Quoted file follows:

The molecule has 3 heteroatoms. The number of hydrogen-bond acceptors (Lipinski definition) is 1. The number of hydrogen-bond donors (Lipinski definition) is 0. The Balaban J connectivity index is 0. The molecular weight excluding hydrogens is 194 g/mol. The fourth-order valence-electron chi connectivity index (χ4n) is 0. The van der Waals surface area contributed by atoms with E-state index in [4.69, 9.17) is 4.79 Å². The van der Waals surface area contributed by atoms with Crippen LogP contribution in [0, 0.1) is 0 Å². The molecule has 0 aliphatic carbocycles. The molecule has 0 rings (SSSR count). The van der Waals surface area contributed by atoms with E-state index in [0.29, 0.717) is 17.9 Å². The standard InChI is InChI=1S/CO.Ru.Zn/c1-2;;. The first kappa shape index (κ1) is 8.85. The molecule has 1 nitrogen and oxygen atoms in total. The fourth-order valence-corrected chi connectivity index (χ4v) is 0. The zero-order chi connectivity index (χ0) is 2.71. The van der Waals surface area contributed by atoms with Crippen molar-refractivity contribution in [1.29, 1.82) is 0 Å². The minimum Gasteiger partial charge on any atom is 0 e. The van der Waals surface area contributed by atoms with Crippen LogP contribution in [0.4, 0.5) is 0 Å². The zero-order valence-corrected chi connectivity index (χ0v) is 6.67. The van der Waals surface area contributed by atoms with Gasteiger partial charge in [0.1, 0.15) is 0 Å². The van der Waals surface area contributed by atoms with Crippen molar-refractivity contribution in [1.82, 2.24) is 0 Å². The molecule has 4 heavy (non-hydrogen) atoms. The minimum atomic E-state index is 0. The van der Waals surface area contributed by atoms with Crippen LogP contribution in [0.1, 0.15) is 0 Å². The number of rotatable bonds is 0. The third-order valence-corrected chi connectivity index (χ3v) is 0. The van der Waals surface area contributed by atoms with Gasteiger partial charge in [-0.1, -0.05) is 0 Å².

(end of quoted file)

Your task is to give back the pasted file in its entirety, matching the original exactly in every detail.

The molecule has 3 heteroatoms. The number of hydrogen-bond acceptors (Lipinski definition) is 1. The number of hydrogen-bond donors (Lipinski definition) is 0. The Balaban J connectivity index is 0. The molecular weight excluding hydrogens is 194 g/mol. The fourth-order valence-electron chi connectivity index (χ4n) is 0. The van der Waals surface area contributed by atoms with E-state index in [4.69, 9.17) is 4.79 Å². The van der Waals surface area contributed by atoms with Crippen LogP contribution in [0, 0.1) is 0 Å². The molecule has 0 aliphatic carbocycles. The molecule has 0 rings (SSSR count). The van der Waals surface area contributed by atoms with E-state index in [0.29, 0.717) is 17.9 Å². The standard InChI is InChI=1S/CO.Ru.Zn/c1-2;;. The first kappa shape index (κ1) is 8.85. The molecule has 1 nitrogen and oxygen atoms in total. The fourth-order valence-corrected chi connectivity index (χ4v) is 0. The zero-order chi connectivity index (χ0) is 2.71. The van der Waals surface area contributed by atoms with Crippen molar-refractivity contribution in [1.29, 1.82) is 0 Å². The minimum Gasteiger partial charge on any atom is 0 e. The van der Waals surface area contributed by atoms with Crippen LogP contribution in [0.4, 0.5) is 0 Å². The zero-order valence-corrected chi connectivity index (χ0v) is 6.67. The van der Waals surface area contributed by atoms with Gasteiger partial charge in [0.1, 0.15) is 0 Å². The van der Waals surface area contributed by atoms with Crippen molar-refractivity contribution in [1.82, 2.24) is 0 Å². The molecule has 4 heavy (non-hydrogen) atoms. The minimum atomic E-state index is 0. The van der Waals surface area contributed by atoms with Crippen LogP contribution in [0.1, 0.15) is 0 Å². The number of rotatable bonds is 0. The third-order valence-corrected chi connectivity index (χ3v) is 0. The van der Waals surface area contributed by atoms with Gasteiger partial charge in [-0.1, -0.05) is 0 Å².